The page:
The company believes that the MyPyramid system run by the US Department of Agriculture is difficult to follow. "The new nutrition guide, designed by ConAgra Foods, will be featured on the packages of such popular brands as Healthy Choice, Chef Boyardee and Orville Redenbacher's." "The bold package graphics, which can be read and understood at a glance, will leverage MyPyramid and use simple, clear facts to show consumers how the company's products can help them satisfy the government's dietary recommendations," the company said. It stressed that while MyPyramid was "widely recognized", few consumers knew if the foods they chose to eat would provide them with meaningful amounts of the key food groups, including grains, fruits and vegetables. "ConAgra Foods' unique label design will clearly show the amount of each key food group contained in each package, making it easier for consumers to build more healthful diets," the company said. For example, a ConAgra brand Healthy Choice Fiesta Chicken meal that contains chicken, rice, fruit and vegetables will have a graphic indicating the product provides 15 percent of the grains, 30 percent of the vegetables, 15 percent of the fruit, and 40 percent of the meat and beans that a consumer should eat based on a 2,000 calorie per day diet. The decision to introduce a complementary system of food labeling was driven by ConAgra's consumer research which showed that the vast majority of its customers wanted product packaging that helped them better understand and apply USDA's recommendations to their food choices. But the company stressed that it would not follow the example of European companies, many of which have started their own labeling schemes that are at odds with the official system operating across the EU. ConAgra has signed a memorandum of intent with USDA, affirming its support for promoting the MyPyramid through its packaging and other tools. "We're proud to bring consumers a unique tool based on USDA's MyPyramid that will help them lead healthful, balanced lives," said Gary Rodkin, ConAgra Foods CEO. "ConAgra Foods' approach provides consumers with simple and clear nutrition information using the USDA's science-based dietary recommendations-rather than creating yet another nutrition standard," he said. "By utilizing MyPyramid in a unique and USDA-approved manner, we are providing consumers a transparent and easy-to-understand source of dietary information at the point of purchase." "Our packaging information will complement the information available in the nutrition facts panel, and help Americans know how their food choices contribute to a healthful diet based on MyPyramid," he added. Labels featuring USDA's MyPyramid will appear on more than 700 different ConAgra Foods packages. The company is using the MyPyramid graphic on all of its packaging for products that provide consumers with a meaningful amount of at least one of the key food groups - grains, vegetables, fruit, dairy, meat and beans. ConAgra Foods' products with the new, USDA-approved label design, will begin appearing in stores in May 2008. In Europe, food retailers, food companies and food labeling authorities have argued over the best way to provide nutritional information to consumers - some companies prefer "traffic light" labeling of good, bad and OK foods, while others have opted for guideline daily amounts (GDAs), which is also the preferred option of the European food labeling authorities. But in the US, there has been a much more harmonized - and, it is hoped, less confusing - approach to nutrition labeling, with the MyPyramid scheme welcomed by food processors and grocery stores alike. The Grocery Manufacturers of America association and the Food Products Association have worked closely with USDA to ensure that the MyPyramid message about healthy eating gets through to shoppers in stores. And earlier this month, 25 food industry associations met USDA officials to discuss efforts to tackle childhood obesity using the MyPyramid scheme.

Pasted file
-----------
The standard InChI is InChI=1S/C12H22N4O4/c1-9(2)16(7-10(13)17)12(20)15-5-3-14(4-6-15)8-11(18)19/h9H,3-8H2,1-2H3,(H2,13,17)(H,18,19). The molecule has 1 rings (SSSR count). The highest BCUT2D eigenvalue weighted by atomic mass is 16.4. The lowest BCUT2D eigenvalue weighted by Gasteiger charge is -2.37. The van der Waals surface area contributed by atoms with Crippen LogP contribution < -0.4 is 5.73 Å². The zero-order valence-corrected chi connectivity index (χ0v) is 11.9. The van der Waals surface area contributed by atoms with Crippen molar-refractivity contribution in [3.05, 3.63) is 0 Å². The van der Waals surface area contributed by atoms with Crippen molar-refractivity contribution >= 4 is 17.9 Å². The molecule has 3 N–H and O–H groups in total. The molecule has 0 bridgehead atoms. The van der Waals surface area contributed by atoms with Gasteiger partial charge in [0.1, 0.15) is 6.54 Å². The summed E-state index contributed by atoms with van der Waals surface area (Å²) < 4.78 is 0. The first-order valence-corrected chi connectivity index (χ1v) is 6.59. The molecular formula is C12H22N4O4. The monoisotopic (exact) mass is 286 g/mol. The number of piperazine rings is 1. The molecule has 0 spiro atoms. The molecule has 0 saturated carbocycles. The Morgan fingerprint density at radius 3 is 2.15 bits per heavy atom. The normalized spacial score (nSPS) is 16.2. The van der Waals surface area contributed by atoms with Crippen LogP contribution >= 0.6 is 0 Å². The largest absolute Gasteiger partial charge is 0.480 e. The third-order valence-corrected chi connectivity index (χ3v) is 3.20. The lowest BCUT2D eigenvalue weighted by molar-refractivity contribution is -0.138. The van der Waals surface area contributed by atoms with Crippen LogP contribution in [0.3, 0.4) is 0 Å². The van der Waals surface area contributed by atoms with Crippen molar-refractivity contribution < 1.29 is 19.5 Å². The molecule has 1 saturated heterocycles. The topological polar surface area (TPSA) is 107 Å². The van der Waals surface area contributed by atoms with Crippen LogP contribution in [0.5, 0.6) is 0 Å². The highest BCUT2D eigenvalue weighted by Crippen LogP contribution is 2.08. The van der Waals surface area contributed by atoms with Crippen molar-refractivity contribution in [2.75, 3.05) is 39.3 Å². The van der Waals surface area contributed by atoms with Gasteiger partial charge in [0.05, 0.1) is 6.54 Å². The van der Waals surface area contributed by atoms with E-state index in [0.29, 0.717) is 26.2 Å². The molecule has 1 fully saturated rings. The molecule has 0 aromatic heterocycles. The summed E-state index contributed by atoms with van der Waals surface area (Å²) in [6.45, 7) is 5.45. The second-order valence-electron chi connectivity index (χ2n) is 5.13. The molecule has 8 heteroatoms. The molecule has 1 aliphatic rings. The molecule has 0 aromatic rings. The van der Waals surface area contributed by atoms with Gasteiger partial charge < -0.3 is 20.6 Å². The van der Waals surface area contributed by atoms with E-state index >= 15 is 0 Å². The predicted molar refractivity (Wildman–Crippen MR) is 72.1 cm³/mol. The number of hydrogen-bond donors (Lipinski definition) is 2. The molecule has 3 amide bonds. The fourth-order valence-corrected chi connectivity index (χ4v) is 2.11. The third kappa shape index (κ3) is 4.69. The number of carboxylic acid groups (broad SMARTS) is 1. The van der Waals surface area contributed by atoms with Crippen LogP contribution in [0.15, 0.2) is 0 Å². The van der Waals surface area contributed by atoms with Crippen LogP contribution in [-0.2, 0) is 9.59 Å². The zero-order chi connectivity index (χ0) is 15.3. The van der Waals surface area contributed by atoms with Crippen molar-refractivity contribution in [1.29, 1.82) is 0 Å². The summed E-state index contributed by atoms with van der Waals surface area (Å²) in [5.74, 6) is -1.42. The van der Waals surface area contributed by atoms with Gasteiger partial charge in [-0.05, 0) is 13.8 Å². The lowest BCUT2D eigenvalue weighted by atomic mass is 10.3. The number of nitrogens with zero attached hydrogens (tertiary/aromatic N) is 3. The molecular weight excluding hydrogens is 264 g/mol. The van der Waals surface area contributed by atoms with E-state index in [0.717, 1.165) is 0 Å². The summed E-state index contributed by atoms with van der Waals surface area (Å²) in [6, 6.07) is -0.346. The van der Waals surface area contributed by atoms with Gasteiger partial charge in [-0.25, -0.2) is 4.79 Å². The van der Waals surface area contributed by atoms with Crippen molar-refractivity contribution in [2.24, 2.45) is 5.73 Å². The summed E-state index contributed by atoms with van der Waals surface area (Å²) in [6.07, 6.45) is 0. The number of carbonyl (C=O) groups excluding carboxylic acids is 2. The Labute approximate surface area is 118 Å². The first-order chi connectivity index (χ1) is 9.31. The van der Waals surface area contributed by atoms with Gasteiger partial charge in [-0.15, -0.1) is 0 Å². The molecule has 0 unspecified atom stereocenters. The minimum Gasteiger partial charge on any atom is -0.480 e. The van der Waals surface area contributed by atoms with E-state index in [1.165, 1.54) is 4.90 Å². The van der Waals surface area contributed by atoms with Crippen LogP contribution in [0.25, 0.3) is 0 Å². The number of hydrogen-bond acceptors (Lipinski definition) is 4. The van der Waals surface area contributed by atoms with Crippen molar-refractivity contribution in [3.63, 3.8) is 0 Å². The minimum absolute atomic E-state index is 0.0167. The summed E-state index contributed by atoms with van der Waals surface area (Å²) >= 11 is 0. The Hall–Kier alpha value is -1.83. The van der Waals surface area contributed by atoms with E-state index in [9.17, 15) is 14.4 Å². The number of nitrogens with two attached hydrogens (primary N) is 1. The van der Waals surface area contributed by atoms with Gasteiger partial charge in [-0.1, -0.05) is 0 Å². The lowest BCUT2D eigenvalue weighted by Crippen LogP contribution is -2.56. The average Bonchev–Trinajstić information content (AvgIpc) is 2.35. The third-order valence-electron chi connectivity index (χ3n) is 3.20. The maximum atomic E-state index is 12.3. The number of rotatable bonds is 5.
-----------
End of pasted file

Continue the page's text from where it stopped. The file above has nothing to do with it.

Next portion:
Food company ConAgra has decided to launch its own nutrition labeling system in a bid to make it easier for consumers to get useful advice about the food they eat.